Wednesday 10 January 2018

Embedding images: the legal way to steal

Embedding images: the legal way to steal Sagesolar, CC licence https://www.flickr.com/photos/sagesolar/38095344824

Ever wondered how to use protected images without permission, without payment of royalties or even giving credit to the creator? The European Union allows you to do exactly that, provided you do so via embedding. Rightly, creators and content providers refuse to accept this legal loophole. However, they are not just dinosaurs failing to embrace progress. This is a major problem where legislation is lagging behind.

Embedding

Embedding, also referred to as inline linking, framing, and, typically when applied without permission, hotlinking, allows you to make content visible on multiple webpages via the original location. By means of a link to the original website of an image, but also text or video, can be shown on another website without affecting copyright.

The embedded content acts as an inserted window to the website where the content is hosted: the content appears to be part of a third party’s webpage, but is in fact retrieved and loaded via the original website where it is hosted. In 2014 the Court of Justice of the European Union has ruled that the embedding of protected content without permission constitutes no copyright infringement*.

 

Embedding without permission is legal in the EU

Normally, when copyright applies, the creator is in control of what can and cannot be done with his work. The creator is the person who decides where his work is published and whether royalties need to be paid for the use of their work. The problem is that embedding is legal in the European Union, with or without permission. This has opened a door to legally using protected images without paying royalties. Whoever posts content online has no legal means to counteract hotlinking.

The technical details regarding the embedding of content greatly influence the legal side of it. Embedding acts like a link to the original content. To embed content, copying or downloading the content is not required. Embedding therefore does not create an illegal copy. The content is not published elsewhere: you are in fact viewing the original via a link. Strictly speaking, embedding only increases the visibility of the original. This circumstance has led to the conclusion that embedding is in accordance with copyright laws and is therefore allowed. Even without permission.

 

Why embedding without permission should not be legal

Embedded images are used in exactly the same way as purchased images. You may reason that the embedded content is not actually posted on another website, as brought forward in the above-mentioned case law, but it is visible elsewhere. And is so for a reason. The image is obviously not randomly selected and displayed, but is functional to the content in which it is embedded and as such adds value to it. The image is being used for profit, without permission or a mention, and without paying royalties. According to creators and stock photo agencies the impact of embedding protected images without permission is therefore no  different than that of creating and publishing illegal copies of protected work.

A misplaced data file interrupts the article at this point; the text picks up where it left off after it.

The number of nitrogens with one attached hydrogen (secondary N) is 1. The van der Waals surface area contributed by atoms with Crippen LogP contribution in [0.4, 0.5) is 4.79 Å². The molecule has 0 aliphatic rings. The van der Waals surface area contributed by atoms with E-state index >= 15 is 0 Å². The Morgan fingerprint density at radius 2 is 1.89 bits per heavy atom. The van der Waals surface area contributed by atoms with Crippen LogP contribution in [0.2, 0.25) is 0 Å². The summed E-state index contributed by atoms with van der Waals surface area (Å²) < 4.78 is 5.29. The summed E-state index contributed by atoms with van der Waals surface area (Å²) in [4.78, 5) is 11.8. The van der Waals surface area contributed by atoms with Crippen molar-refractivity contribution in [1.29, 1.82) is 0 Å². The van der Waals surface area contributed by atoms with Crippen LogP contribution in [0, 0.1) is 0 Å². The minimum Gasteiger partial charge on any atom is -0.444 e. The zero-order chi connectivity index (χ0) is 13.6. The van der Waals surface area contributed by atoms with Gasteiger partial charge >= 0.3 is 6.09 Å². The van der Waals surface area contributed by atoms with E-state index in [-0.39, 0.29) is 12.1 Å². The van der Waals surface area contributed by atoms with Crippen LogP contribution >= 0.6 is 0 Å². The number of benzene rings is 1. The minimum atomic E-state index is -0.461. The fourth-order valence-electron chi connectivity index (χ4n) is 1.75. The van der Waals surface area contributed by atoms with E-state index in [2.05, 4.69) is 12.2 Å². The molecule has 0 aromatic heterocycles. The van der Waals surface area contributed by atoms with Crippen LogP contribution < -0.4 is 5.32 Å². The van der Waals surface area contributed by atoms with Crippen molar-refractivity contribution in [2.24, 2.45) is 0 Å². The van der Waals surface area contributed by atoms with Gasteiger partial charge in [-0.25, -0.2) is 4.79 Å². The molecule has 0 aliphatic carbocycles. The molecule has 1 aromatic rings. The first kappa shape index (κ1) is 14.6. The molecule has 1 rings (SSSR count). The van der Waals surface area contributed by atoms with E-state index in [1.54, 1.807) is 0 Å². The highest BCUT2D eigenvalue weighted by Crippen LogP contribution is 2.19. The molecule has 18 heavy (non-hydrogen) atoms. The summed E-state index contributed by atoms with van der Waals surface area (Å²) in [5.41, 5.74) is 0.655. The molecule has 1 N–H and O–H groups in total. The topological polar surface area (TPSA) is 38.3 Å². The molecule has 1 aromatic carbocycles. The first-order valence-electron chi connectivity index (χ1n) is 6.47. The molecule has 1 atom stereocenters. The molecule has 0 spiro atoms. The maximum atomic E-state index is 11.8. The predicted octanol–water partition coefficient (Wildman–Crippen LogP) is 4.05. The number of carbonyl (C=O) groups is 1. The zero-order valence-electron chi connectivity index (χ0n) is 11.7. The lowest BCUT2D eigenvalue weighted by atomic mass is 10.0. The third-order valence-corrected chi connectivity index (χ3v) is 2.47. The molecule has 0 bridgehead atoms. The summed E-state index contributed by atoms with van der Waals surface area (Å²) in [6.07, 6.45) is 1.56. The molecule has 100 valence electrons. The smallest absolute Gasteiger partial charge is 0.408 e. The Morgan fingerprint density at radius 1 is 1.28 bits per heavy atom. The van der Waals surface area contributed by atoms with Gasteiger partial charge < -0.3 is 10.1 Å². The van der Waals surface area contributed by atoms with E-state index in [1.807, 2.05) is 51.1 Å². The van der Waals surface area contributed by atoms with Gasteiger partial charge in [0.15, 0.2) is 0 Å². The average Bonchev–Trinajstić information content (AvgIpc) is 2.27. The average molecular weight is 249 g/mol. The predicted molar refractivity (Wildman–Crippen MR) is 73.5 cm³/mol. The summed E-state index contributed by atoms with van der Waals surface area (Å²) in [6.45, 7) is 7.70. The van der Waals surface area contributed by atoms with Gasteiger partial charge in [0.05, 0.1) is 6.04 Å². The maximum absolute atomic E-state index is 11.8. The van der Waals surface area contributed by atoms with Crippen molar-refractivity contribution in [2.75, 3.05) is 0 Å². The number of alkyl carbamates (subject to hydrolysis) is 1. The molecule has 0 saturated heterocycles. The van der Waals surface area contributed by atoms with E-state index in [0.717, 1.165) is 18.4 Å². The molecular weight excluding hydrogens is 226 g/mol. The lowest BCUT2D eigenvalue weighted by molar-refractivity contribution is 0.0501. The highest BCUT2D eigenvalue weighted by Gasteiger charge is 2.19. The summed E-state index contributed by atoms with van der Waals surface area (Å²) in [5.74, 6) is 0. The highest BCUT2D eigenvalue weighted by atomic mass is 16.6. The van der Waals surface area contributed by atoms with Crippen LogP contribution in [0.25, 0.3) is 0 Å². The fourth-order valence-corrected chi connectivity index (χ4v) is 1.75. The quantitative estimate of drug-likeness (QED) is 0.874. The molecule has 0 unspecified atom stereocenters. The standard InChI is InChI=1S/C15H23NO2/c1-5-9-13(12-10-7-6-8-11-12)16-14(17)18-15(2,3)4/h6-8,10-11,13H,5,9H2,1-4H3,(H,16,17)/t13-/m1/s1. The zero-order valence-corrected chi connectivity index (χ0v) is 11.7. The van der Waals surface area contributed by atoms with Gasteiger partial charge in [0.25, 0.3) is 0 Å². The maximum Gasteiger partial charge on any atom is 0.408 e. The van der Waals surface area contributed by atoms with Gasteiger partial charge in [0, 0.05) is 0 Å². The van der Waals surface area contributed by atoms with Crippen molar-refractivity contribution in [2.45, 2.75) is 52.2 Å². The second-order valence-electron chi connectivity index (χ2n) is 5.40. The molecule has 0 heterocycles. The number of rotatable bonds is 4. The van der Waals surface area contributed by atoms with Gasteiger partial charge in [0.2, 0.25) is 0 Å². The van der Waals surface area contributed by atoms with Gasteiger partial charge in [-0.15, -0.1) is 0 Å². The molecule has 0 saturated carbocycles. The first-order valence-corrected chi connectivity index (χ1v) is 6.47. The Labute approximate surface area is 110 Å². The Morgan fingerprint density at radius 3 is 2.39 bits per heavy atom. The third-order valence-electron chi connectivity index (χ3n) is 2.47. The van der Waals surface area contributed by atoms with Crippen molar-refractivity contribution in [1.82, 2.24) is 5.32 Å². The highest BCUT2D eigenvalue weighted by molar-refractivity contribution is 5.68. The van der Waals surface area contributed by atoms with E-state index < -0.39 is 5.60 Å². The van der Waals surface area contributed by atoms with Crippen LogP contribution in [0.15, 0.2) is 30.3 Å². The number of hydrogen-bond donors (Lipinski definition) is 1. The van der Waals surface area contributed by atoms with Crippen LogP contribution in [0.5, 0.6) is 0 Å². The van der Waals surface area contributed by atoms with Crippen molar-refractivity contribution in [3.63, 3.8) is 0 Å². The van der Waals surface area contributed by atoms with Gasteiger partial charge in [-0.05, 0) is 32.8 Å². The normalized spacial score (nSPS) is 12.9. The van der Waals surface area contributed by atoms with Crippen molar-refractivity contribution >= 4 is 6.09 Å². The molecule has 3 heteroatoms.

By allowing the embedding of protected content a situation has been created that seems contrary to the whole point behind copyright laws; it limits the protection of creator rights. Embedding is a legal solution with illegal characteristics: it is the legal way to steal images.

 

Embedding and bandwidth theft

Embedding not only affects copyright issues. The embedded content is not multiplied, but is retrieved and loaded via the website where it is hosted. When retrieving and loading web content bandwidth is being used. Bandwidth use is not free and is also limited for most websites. When that limit is reached because of embedded content, the website owner literally has to pay the price for the additional bandwidth use, or the website may be taken offline. Embedding can lead to a situation where the creator actually has to pay for the unauthorised use of his works; a bizarre side effect of the European legislation with respect to embedded content.

The distinction between embedding with permission versus embedding without permission (hotlinking) is important. YouTube, for instance, consciously and explicitly offers the option of embedding content. YouTube is well aware that running heavy video files via your website or blog greatly affects the loading time of a webpage and the website’s bandwidth use. To make the sharing of video (with added paid ads) more appealing, their website is designed to support embedding and is able to process the bandwidth use that comes with that. The average website is but a dwarf compared to an online heavyweight like YouTube and will therefore reach the limits of its maximum bandwidth use far sooner.